Context In contrast with Chapter Fourteen, which shows how Jesus takes the initiative confronting the Pharisees and Lawyers, Chapter Fifteen begins with Pharisees and Scribes grumbling about the style of life of Jesus and his closeness to sinners. The lesson about the Cost of Discipleship, that was the main theme in the previous Chapter is now complemented by the Parables in this Chapter that describe how Jesus mirrors the God of mercies, and manifests the mercies of God. Instead of giving a sentence of condemnation Jesus, in contrast with the desire and expectations of Pharisees, Lawyers and Scribes, brings forth God’s justice with mercy and compassion. The demands of Discipleship, described in the previous Chapter through his teaching and Parables, aimed at showing the ideal Disciple, set free from the cares and worries of this world. However, the account of the Passion and Resurrection of Jesus will show that the failure of the Disciples to accept the Cross, will meet with the Mercy of God. Being humbled by the experience of the Cross, Jesus’ Disciples joined the lot of sinners. No one can do anything without the Power of the Holy Spirit, made manifest on the day of Pentecost. One exception to this is Mary, the Mother of Jesus who did not fall short in her journey of Discipleship. She was filled with the Holy Spirit from (her Conception according to the Tradition of the Church) the Annunciation of the Angel who described her as the “Full of Grace”. That is why Chapter Fifteen of the Gospel of Luke has been called The Gospel within the Gospel, for the clear description of the mercy of God that breaks through all human prejudices. It shows how God acts with mercy towards sinners. In this particular section, the complaint made to Jesus of eating and drinking with tax collectors and sinners, is not done in the context of a meal. We notice that the word “all” is very typical of the Gospel of Luke. The Attitude of the Disciple According to Luke, the reason why the crowds follow Jesus is in order to “listen to him”. This signifies an openness to the universal Salvation Jesus came to offer. However, the setting is marked by a rather tense confrontation by Pharisees and Scribes who also approach Jesus, but not as tax collectors and sinners to listen to him, but to confront and complain. A New Paradigm Think of the revolutionary shift of understanding this was. According to the understanding of the established religion, God is just and rules with justice. Justice is exercised when the sinners receive punishment for their sins and the just reward for their goodness. According to this worldview, joy in heaven will be when the sinner receives the condemnation s/he deserves. However, Jesus highlights the joy of finding the lost one and assures us that God is eager to find, to forgive and to save. Conversion is a prerequisite for finding joy and happiness and it consists in a willingness to share in God’s own joy in dispensing salvation. Therefore, the turning point is conversion and change of life, a possibility open to all, because Jesus offers it to all. The Christian faithful therefore experiences joy when a non-believer meets God’s mercy, for when this happens, the Church exalts with divine happiness. The Parable and its Fulfilment Jesus is the eternal soul searcher. He went to the Cross looking for the lost. He found him hanging by his side. There and then, the prophesy contained in these Parables was fulfilled: The repentant thief, like a lost coin or like a lost sheep, at the last hour of his life received the promise of Paradise from the lips of the Crucified Lord. Universal call to Holiness The Biblical Scholar, Eugene Maly remarks: “The Gospel presents three parables: the Lost Sheep, the Lost Coin, and the Prodigal Son … The interesting point about the first two parables is that there is no hint of sin, of deliberate separation: The sheep simply strays; the coin is lost. Both are recovered. From the conjunction of these two Parables with that of the Prodigal Son, and of this reading with the first two, we have to conclude that the Church wants ultimately to proclaim salvation. Sin is real and cannot be denied. It is why there is salvation. But found, returned, forgiven, reconciled – this is the heart of the Gospel of Jesus Christ”. God’s mercy is as generous as a shepherd who abandons ninety-nine sheep to save one; or as a woman who turns her house upside down to recover a paltry sum. The theme of salvation goes hand in hand with the joy that a follower of Jesus experiences when s/he has a taste of the mercy of God. The theoretical question “Is there any one outside the Grace of God?” Finds answer in these Parables to show how God’s mercy is available to everybody. Indeed, the Parables of Mercy reveal that God’s love is wider and deeper than anyone could ever imagine. Our Missionary Call Jesus challenges us to share in the task of finding the lost sheep, and the lost coin. We are faced with the urgency of this call to share in the joy of heaven for one person who comes to know God’s love. It is our Baptismal vocation to go and look for the lost one.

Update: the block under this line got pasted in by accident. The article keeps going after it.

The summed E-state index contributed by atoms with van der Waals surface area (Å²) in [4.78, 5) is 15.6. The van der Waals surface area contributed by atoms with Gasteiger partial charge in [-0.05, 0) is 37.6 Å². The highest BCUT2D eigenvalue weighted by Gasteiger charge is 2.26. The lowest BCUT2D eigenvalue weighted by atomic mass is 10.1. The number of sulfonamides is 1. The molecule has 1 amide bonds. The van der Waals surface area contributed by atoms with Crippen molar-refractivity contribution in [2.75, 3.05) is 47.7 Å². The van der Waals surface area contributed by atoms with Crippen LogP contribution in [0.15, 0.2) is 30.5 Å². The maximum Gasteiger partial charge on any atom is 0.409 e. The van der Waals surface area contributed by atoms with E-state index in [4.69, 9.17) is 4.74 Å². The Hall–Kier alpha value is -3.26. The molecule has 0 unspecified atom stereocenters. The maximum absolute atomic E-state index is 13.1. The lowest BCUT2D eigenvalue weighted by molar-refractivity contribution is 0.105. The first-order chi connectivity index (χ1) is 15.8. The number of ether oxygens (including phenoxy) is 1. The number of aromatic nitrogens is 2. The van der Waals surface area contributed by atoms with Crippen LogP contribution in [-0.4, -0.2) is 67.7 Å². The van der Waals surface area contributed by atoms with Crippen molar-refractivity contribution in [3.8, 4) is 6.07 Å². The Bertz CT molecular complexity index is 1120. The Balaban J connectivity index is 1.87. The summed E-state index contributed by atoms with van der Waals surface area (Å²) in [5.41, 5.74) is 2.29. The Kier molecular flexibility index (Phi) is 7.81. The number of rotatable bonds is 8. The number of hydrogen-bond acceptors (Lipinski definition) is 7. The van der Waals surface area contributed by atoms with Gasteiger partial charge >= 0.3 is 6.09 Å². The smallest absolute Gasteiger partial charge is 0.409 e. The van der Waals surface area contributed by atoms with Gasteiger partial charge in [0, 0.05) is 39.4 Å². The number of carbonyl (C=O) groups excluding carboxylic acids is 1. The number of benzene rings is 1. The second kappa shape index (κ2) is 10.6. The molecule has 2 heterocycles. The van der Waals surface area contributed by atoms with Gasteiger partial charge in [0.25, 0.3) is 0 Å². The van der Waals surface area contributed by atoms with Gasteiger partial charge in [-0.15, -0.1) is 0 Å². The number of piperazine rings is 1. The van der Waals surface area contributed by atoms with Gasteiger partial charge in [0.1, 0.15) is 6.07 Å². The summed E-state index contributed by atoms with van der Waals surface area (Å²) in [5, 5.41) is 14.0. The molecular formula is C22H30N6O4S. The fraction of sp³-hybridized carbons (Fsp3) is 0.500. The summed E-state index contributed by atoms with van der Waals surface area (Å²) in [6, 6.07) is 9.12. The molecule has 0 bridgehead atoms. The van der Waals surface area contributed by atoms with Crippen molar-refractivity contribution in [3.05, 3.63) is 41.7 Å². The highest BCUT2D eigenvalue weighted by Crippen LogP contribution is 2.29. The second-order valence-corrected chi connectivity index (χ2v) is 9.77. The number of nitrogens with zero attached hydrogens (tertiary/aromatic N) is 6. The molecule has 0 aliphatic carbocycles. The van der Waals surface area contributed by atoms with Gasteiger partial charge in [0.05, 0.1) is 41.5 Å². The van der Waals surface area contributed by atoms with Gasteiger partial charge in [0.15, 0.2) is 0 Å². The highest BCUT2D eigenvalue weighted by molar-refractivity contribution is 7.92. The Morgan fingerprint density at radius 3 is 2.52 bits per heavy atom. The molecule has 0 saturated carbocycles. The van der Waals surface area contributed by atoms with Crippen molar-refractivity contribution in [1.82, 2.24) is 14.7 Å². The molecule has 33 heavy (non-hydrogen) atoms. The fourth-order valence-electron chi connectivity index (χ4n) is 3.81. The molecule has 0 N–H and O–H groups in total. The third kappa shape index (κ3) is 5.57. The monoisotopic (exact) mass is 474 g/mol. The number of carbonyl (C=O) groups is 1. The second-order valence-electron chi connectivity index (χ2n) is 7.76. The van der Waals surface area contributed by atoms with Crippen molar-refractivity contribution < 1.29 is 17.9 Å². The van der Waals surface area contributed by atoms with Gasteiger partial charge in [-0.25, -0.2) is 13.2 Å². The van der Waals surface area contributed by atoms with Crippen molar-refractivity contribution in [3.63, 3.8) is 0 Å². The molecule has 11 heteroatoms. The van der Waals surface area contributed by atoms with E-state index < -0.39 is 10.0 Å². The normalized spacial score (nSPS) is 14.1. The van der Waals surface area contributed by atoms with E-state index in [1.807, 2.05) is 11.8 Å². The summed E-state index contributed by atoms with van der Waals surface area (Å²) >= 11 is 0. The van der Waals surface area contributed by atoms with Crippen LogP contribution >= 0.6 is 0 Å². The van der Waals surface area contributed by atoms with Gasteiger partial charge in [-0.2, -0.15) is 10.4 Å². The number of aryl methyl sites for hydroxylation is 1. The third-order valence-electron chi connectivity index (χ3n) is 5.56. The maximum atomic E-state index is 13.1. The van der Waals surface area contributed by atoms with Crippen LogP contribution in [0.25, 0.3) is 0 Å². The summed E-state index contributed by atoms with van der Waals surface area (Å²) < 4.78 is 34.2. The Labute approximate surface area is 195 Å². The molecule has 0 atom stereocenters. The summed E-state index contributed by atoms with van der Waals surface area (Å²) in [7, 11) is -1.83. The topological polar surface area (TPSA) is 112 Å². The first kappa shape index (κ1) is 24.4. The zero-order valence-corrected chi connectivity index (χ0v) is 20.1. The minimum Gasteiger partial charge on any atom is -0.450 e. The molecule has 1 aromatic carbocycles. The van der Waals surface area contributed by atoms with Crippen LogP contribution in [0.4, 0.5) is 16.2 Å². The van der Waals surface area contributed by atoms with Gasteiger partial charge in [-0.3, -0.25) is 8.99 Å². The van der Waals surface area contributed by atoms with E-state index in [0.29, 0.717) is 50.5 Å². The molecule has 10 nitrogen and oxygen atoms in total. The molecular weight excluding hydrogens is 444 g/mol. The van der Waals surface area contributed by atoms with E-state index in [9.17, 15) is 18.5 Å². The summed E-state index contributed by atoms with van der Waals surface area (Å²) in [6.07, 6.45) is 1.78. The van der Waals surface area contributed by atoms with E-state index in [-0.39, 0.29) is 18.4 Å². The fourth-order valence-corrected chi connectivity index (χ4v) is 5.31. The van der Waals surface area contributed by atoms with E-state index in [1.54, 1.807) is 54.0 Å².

“O Father, You are loving and forgiving.
You sent your Son Jesus to seek the lost sheep.
Christ came into the world to save sinners.
When his body was raised on the Cross, He found the lost sheep.
He placed it on his own shoulders by his Passion.
Then in the intense joy of the Resurrection,
He brought it to his heavenly home.
Gracious Father, You have treated us mercifully.
In Christ your Son, You have saved us.
With the community of the redeemed, we cry out with festive joy:
‘To the king of ages, incorruptible, invisible, the only God,
honour and glory, forever and ever. Amen”.
“There will be more joy in heaven over one sinner who repents …” (Lk 15:7)
· Do we thank the Lord God for his gift of forgiveness incarnated in the person of Jesus Christ, who fully identified himself with sinners by his Passion and life-giving Death on the Cross?
· Do we try to imitate God in his basic stance of forgiving love?
· Do we try to imitate Jesus in his ministry of seeking the lost?
· Are we capable of joining in the feast of the Kingdom and in celebrating the return of a sinner to the bosom of God?
 Luke 14: 1: “Jesus asked the lawyers and Pharisees, ‘Is it lawful to cure people on the sabbath, or not?’” Psalm 86: 5: “You, O Lord, are good and forgiving, abounding in steadfast love to all who call on You”. Luke 14: 33: “So therefore, none of you can become my disciple if you do not give up all your possessions”.